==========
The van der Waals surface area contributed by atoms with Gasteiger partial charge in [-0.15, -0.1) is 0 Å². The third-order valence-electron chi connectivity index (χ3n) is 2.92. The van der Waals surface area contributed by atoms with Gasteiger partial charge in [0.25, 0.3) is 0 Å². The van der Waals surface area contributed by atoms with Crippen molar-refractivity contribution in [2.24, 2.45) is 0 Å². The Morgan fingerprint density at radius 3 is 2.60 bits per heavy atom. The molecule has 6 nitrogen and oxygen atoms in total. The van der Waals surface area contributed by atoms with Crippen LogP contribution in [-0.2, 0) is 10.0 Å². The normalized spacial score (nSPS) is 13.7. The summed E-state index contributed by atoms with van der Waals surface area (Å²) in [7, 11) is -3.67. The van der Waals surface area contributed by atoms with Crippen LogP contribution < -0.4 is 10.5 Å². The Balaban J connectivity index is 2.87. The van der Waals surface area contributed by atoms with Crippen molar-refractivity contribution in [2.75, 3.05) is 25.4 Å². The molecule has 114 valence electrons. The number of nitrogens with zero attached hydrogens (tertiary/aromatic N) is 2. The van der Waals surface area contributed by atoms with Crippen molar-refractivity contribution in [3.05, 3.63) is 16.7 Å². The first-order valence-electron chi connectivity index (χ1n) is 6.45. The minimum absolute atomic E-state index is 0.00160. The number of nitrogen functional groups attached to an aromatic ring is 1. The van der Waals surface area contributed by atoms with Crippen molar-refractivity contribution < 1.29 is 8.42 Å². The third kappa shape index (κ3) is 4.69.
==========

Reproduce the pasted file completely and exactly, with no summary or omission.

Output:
The van der Waals surface area contributed by atoms with Gasteiger partial charge in [-0.15, -0.1) is 0 Å². The third-order valence-electron chi connectivity index (χ3n) is 2.92. The van der Waals surface area contributed by atoms with Gasteiger partial charge in [0.25, 0.3) is 0 Å². The van der Waals surface area contributed by atoms with Crippen molar-refractivity contribution in [2.24, 2.45) is 0 Å². The Morgan fingerprint density at radius 3 is 2.60 bits per heavy atom. The molecule has 6 nitrogen and oxygen atoms in total. The van der Waals surface area contributed by atoms with Crippen LogP contribution in [-0.2, 0) is 10.0 Å². The normalized spacial score (nSPS) is 13.7. The summed E-state index contributed by atoms with van der Waals surface area (Å²) in [7, 11) is -3.67. The van der Waals surface area contributed by atoms with Crippen LogP contribution < -0.4 is 10.5 Å². The Balaban J connectivity index is 2.87. The van der Waals surface area contributed by atoms with Crippen molar-refractivity contribution in [2.75, 3.05) is 25.4 Å². The molecule has 114 valence electrons. The number of nitrogens with zero attached hydrogens (tertiary/aromatic N) is 2. The van der Waals surface area contributed by atoms with Crippen molar-refractivity contribution in [3.05, 3.63) is 16.7 Å². The first-order valence-electron chi connectivity index (χ1n) is 6.45. The minimum absolute atomic E-state index is 0.00160. The number of nitrogen functional groups attached to an aromatic ring is 1. The van der Waals surface area contributed by atoms with Crippen molar-refractivity contribution < 1.29 is 8.42 Å². The third kappa shape index (κ3) is 4.69.